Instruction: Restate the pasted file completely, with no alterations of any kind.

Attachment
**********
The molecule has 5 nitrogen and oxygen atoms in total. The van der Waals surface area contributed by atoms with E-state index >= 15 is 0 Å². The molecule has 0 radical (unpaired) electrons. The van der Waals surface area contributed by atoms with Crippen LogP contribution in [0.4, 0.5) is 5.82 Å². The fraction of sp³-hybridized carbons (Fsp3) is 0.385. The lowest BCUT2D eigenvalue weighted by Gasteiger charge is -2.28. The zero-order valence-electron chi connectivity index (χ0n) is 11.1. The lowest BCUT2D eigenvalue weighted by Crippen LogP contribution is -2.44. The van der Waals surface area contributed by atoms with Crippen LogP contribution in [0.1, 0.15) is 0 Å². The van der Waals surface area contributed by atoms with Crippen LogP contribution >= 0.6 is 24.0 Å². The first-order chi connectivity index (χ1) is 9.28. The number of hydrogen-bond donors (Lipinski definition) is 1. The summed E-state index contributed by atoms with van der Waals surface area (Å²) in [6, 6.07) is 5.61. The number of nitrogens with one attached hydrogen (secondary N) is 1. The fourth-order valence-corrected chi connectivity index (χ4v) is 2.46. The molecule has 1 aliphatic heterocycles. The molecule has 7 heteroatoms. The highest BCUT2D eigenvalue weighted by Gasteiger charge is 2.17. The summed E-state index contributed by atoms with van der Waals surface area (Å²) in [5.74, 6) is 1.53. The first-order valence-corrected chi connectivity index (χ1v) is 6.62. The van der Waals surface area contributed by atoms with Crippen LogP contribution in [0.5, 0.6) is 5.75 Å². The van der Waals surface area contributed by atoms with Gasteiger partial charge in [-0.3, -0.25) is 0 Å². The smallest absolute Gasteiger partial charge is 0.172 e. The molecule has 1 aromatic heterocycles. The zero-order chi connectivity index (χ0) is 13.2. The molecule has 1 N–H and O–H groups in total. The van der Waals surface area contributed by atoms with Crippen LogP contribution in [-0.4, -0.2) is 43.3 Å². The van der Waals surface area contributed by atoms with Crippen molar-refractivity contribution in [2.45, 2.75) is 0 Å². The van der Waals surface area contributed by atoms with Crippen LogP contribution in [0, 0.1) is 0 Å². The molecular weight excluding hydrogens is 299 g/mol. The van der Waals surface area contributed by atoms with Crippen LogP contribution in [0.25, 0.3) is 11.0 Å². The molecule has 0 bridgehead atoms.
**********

The molecule has 5 nitrogen and oxygen atoms in total. The van der Waals surface area contributed by atoms with E-state index >= 15 is 0 Å². The molecule has 0 radical (unpaired) electrons. The van der Waals surface area contributed by atoms with Crippen LogP contribution in [0.4, 0.5) is 5.82 Å². The fraction of sp³-hybridized carbons (Fsp3) is 0.385. The lowest BCUT2D eigenvalue weighted by Gasteiger charge is -2.28. The zero-order valence-electron chi connectivity index (χ0n) is 11.1. The lowest BCUT2D eigenvalue weighted by Crippen LogP contribution is -2.44. The van der Waals surface area contributed by atoms with Crippen LogP contribution in [0.1, 0.15) is 0 Å². The van der Waals surface area contributed by atoms with Crippen LogP contribution >= 0.6 is 24.0 Å². The first-order chi connectivity index (χ1) is 9.28. The number of hydrogen-bond donors (Lipinski definition) is 1. The summed E-state index contributed by atoms with van der Waals surface area (Å²) in [6, 6.07) is 5.61. The number of nitrogens with one attached hydrogen (secondary N) is 1. The fourth-order valence-corrected chi connectivity index (χ4v) is 2.46. The molecule has 1 aliphatic heterocycles. The molecule has 7 heteroatoms. The highest BCUT2D eigenvalue weighted by Gasteiger charge is 2.17. The summed E-state index contributed by atoms with van der Waals surface area (Å²) in [5.74, 6) is 1.53. The first-order valence-corrected chi connectivity index (χ1v) is 6.62. The van der Waals surface area contributed by atoms with Crippen LogP contribution in [0.5, 0.6) is 5.75 Å². The van der Waals surface area contributed by atoms with Gasteiger partial charge in [-0.3, -0.25) is 0 Å². The smallest absolute Gasteiger partial charge is 0.172 e. The molecule has 1 aromatic heterocycles. The zero-order chi connectivity index (χ0) is 13.2. The molecule has 1 N–H and O–H groups in total. The van der Waals surface area contributed by atoms with Crippen LogP contribution in [-0.4, -0.2) is 43.3 Å². The van der Waals surface area contributed by atoms with Crippen molar-refractivity contribution in [2.45, 2.75) is 0 Å². The van der Waals surface area contributed by atoms with Crippen LogP contribution in [0, 0.1) is 0 Å². The molecular weight excluding hydrogens is 299 g/mol. The van der Waals surface area contributed by atoms with Crippen LogP contribution in [0.25, 0.3) is 11.0 Å². The molecule has 0 bridgehead atoms.